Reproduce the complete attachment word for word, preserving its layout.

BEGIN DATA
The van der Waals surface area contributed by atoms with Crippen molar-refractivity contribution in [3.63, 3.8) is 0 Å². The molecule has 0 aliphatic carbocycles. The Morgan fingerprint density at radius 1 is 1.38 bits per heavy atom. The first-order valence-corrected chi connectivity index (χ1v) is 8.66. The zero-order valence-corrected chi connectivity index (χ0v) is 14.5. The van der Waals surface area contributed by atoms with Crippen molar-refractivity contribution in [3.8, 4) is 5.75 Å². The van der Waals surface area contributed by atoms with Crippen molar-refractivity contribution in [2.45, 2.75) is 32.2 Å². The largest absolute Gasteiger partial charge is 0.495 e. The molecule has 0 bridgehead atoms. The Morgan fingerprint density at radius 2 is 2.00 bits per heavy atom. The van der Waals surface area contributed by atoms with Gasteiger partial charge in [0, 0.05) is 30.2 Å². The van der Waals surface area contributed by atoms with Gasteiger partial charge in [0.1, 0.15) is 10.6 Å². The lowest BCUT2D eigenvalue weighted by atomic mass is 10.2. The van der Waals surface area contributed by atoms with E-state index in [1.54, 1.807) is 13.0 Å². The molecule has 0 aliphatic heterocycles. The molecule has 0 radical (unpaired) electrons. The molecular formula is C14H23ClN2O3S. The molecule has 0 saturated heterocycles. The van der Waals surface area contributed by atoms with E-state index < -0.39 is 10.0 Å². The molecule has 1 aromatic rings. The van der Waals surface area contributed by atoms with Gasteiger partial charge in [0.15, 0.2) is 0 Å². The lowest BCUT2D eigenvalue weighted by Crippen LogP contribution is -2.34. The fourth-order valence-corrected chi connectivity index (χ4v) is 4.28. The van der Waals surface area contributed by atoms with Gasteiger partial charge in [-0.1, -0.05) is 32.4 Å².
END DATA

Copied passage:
The van der Waals surface area contributed by atoms with Crippen molar-refractivity contribution in [3.63, 3.8) is 0 Å². The molecule has 0 aliphatic carbocycles. The Morgan fingerprint density at radius 1 is 1.38 bits per heavy atom. The first-order valence-corrected chi connectivity index (χ1v) is 8.66. The zero-order valence-corrected chi connectivity index (χ0v) is 14.5. The van der Waals surface area contributed by atoms with Crippen molar-refractivity contribution in [3.8, 4) is 5.75 Å². The van der Waals surface area contributed by atoms with Crippen molar-refractivity contribution in [2.45, 2.75) is 32.2 Å². The largest absolute Gasteiger partial charge is 0.495 e. The molecule has 0 bridgehead atoms. The Morgan fingerprint density at radius 2 is 2.00 bits per heavy atom. The van der Waals surface area contributed by atoms with Gasteiger partial charge in [0, 0.05) is 30.2 Å². The van der Waals surface area contributed by atoms with Gasteiger partial charge in [0.1, 0.15) is 10.6 Å². The lowest BCUT2D eigenvalue weighted by atomic mass is 10.2. The van der Waals surface area contributed by atoms with E-state index in [1.54, 1.807) is 13.0 Å². The molecule has 0 aliphatic heterocycles. The molecule has 0 radical (unpaired) electrons. The molecular formula is C14H23ClN2O3S. The molecule has 0 saturated heterocycles. The van der Waals surface area contributed by atoms with E-state index < -0.39 is 10.0 Å². The molecule has 1 aromatic rings. The van der Waals surface area contributed by atoms with Gasteiger partial charge in [0.15, 0.2) is 0 Å². The lowest BCUT2D eigenvalue weighted by Crippen LogP contribution is -2.34. The fourth-order valence-corrected chi connectivity index (χ4v) is 4.28. The van der Waals surface area contributed by atoms with Gasteiger partial charge in [-0.1, -0.05) is 32.4 Å².